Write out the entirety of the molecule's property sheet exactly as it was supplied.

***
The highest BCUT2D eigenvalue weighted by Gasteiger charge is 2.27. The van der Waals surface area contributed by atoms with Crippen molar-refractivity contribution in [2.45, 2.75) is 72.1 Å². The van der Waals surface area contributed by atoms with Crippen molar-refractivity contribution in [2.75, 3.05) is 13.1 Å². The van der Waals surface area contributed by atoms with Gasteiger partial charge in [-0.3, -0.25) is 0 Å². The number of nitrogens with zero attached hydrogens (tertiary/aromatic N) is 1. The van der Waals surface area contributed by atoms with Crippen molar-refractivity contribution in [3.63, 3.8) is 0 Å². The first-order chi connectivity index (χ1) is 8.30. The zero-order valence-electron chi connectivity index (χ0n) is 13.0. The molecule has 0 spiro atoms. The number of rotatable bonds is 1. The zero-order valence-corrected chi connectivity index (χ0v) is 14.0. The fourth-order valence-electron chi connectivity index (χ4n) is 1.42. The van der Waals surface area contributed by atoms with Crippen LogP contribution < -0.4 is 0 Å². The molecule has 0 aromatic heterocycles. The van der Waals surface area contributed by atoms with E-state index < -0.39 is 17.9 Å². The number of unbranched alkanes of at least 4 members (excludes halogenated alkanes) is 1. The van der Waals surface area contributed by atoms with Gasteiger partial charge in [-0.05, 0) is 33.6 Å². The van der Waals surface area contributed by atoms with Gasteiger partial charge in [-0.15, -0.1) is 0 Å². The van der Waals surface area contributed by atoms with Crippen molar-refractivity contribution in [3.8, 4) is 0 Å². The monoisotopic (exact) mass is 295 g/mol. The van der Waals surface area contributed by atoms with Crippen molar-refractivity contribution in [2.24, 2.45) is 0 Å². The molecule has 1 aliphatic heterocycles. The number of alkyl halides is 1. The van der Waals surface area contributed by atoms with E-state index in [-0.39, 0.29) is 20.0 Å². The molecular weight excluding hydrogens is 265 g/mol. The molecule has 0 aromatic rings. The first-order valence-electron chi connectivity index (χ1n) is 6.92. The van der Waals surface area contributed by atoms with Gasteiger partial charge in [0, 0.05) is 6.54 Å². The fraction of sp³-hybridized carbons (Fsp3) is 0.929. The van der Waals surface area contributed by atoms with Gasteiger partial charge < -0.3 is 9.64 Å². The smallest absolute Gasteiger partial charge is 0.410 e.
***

The highest BCUT2D eigenvalue weighted by Gasteiger charge is 2.27. The van der Waals surface area contributed by atoms with Crippen molar-refractivity contribution in [2.45, 2.75) is 72.1 Å². The van der Waals surface area contributed by atoms with Crippen molar-refractivity contribution in [2.75, 3.05) is 13.1 Å². The van der Waals surface area contributed by atoms with Gasteiger partial charge in [-0.3, -0.25) is 0 Å². The number of nitrogens with zero attached hydrogens (tertiary/aromatic N) is 1. The van der Waals surface area contributed by atoms with Crippen molar-refractivity contribution in [3.63, 3.8) is 0 Å². The first-order chi connectivity index (χ1) is 8.30. The zero-order valence-electron chi connectivity index (χ0n) is 13.0. The molecule has 0 spiro atoms. The number of rotatable bonds is 1. The zero-order valence-corrected chi connectivity index (χ0v) is 14.0. The fourth-order valence-electron chi connectivity index (χ4n) is 1.42. The van der Waals surface area contributed by atoms with Crippen LogP contribution < -0.4 is 0 Å². The molecule has 0 aromatic heterocycles. The van der Waals surface area contributed by atoms with E-state index < -0.39 is 17.9 Å². The number of unbranched alkanes of at least 4 members (excludes halogenated alkanes) is 1. The van der Waals surface area contributed by atoms with Gasteiger partial charge in [-0.05, 0) is 33.6 Å². The van der Waals surface area contributed by atoms with Gasteiger partial charge in [-0.15, -0.1) is 0 Å². The van der Waals surface area contributed by atoms with Crippen molar-refractivity contribution in [3.8, 4) is 0 Å². The monoisotopic (exact) mass is 295 g/mol. The van der Waals surface area contributed by atoms with Crippen molar-refractivity contribution in [2.24, 2.45) is 0 Å². The molecule has 1 aliphatic heterocycles. The number of alkyl halides is 1. The van der Waals surface area contributed by atoms with E-state index in [-0.39, 0.29) is 20.0 Å². The molecular weight excluding hydrogens is 265 g/mol. The molecule has 0 aromatic rings. The first-order valence-electron chi connectivity index (χ1n) is 6.92. The van der Waals surface area contributed by atoms with Gasteiger partial charge in [0, 0.05) is 6.54 Å². The fraction of sp³-hybridized carbons (Fsp3) is 0.929. The van der Waals surface area contributed by atoms with Gasteiger partial charge < -0.3 is 9.64 Å². The smallest absolute Gasteiger partial charge is 0.410 e.